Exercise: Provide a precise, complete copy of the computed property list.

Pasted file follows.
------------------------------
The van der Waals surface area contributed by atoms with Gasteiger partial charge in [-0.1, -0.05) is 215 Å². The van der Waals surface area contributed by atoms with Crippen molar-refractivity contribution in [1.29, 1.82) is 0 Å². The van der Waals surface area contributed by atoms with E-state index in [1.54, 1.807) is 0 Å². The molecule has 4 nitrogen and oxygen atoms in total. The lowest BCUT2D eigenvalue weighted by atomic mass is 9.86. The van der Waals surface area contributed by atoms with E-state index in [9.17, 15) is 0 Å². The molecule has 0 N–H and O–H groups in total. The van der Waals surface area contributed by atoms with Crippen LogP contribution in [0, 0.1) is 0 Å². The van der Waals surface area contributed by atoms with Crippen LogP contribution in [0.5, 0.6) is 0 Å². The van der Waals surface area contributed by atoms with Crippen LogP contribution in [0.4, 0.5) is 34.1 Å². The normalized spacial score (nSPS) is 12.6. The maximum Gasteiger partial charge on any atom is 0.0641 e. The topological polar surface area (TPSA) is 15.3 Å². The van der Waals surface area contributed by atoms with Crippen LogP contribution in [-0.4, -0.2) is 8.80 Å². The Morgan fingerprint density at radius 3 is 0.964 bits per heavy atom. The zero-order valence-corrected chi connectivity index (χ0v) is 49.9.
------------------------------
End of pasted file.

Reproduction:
The van der Waals surface area contributed by atoms with Gasteiger partial charge in [-0.1, -0.05) is 215 Å². The van der Waals surface area contributed by atoms with Crippen molar-refractivity contribution in [1.29, 1.82) is 0 Å². The van der Waals surface area contributed by atoms with E-state index in [1.54, 1.807) is 0 Å². The molecule has 4 nitrogen and oxygen atoms in total. The lowest BCUT2D eigenvalue weighted by atomic mass is 9.86. The van der Waals surface area contributed by atoms with E-state index in [9.17, 15) is 0 Å². The molecule has 0 N–H and O–H groups in total. The van der Waals surface area contributed by atoms with Crippen LogP contribution in [0, 0.1) is 0 Å². The van der Waals surface area contributed by atoms with Crippen LogP contribution in [0.5, 0.6) is 0 Å². The van der Waals surface area contributed by atoms with Crippen LogP contribution in [0.4, 0.5) is 34.1 Å². The normalized spacial score (nSPS) is 12.6. The maximum Gasteiger partial charge on any atom is 0.0641 e. The topological polar surface area (TPSA) is 15.3 Å². The van der Waals surface area contributed by atoms with Crippen LogP contribution in [-0.4, -0.2) is 8.80 Å². The Morgan fingerprint density at radius 3 is 0.964 bits per heavy atom. The zero-order valence-corrected chi connectivity index (χ0v) is 49.9.